The riverbeds and shrunken lagoons of Panchagarh are a safe haven for wintering waders and ducks. Northern lapwing and not-so-common common merganser are undoubtedly the most beautiful rarities that visit this land on a yearly basis.
Imagine a snake that glows like a ripened orange. Yes, snakes of that colour exist in reality. Now, don't imagine that we are referring to some cutting-edge documentaries. We are speaking of a snake that lives in Panchagarh and is extremely rare in the whole world.
Red coral kukri snake is only known from about 20-22 specimens. Earlier in February, one live individual had been rescued from a fallow land being cleared up. Firoz Al Sabah, a nationally acclaimed photographer from Panchagarh, brought the news to the whole country. Shahidul, a Panchagarh local and snake aficionado led the rescue. Now, experts consider that there is a whole population of this super-rarity living in Panchagarh. Red coral kukri snake is a new addition to the snake diversity of Bangladesh.
The rivers that flow through the district not only bring high quality rocks and top-grade sand. The fast-flowing, oxygen rich water, the sand bed, and the crevices and crannies create a very delicate aquatic ecosystem. You might be surprised to know that Panchagarh waters are largely unexplored. Minnows, barils, barbs, catfishes and loaches living there are hardly found anywhere else. Many of them could be completely new to science.
A carnivore hub
After tigers, leopards are the only other big cat in Asia. Bangladesh is a range country for leopards. However, this graceful cat is considered Critically Endangered, meaning it is on the brink of extinction in the country. Panchagarh can be a pivotal ground in conserving the species.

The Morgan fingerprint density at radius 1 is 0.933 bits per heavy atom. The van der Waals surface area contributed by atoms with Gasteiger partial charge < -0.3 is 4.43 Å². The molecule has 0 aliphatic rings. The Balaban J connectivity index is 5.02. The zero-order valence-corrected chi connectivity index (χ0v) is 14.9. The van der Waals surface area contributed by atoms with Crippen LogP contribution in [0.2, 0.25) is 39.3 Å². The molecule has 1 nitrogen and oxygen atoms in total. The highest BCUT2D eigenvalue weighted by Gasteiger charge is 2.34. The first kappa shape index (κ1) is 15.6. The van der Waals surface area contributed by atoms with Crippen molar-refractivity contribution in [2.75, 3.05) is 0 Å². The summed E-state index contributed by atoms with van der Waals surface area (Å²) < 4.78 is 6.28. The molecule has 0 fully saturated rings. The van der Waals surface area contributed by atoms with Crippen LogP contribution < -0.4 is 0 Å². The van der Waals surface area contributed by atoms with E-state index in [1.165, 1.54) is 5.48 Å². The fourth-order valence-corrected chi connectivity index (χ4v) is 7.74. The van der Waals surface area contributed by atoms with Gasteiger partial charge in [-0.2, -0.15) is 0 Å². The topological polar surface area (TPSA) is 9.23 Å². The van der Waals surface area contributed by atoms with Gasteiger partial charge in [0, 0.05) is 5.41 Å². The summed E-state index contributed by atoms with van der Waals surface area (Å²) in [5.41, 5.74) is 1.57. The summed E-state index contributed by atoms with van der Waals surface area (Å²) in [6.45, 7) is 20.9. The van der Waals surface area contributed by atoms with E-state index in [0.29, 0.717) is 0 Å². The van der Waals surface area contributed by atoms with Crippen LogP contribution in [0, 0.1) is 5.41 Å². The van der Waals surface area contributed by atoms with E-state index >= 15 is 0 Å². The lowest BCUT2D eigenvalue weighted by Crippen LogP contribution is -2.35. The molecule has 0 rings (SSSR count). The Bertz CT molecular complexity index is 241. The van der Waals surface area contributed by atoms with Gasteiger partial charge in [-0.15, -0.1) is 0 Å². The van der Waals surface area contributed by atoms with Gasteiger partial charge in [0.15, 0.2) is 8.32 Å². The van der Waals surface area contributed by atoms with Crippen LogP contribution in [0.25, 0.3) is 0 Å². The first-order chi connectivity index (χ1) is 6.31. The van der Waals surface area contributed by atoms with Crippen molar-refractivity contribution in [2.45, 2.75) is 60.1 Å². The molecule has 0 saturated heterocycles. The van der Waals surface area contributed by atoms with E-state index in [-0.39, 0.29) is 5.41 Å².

Neighbouring districts of West Bengal, which are rich in tea gardens and forests, have a fair size of the leopard population. Many often venture into Bangladesh; only to get brutally killed most of the time. In the last six or seven years, at least two such retaliatory events occurred in Panchagarh.
Although there is no forest in the district, foray of leopards is important in two ways. Firstly, it indicates the sheer resilience of the cat. Leopard is the most adaptable of all cats. There is at least one population living beside the buzzing Mumbai metropolis. Secondly, if these stray leopards can be rescued unharmed and then released back in northeastern forests of Bangladesh, it will create a milestone in conservation success stories of the country.
Panchagarh does not welcome only the strays. The Bengal fox, a Vulnerable small carnivore of Bangladesh, has a good population in the country. This minute fox is common across the Indian subcontinent. However, much is not known about its lifestyle.
Much like ignored Bangladesh biodiversity, Panchagarh wildlife deserves a conservation spotlight. Almost a month back —I got a phone call from Firoz Al Sabah. Despite the biting cold, he was preparing a team to thwart some bushmeat hunting activity. The commitment and the passion that could be sensed in his voice was inspiring. A well-formed network among researchers and citizen scientists can light that flame of hope.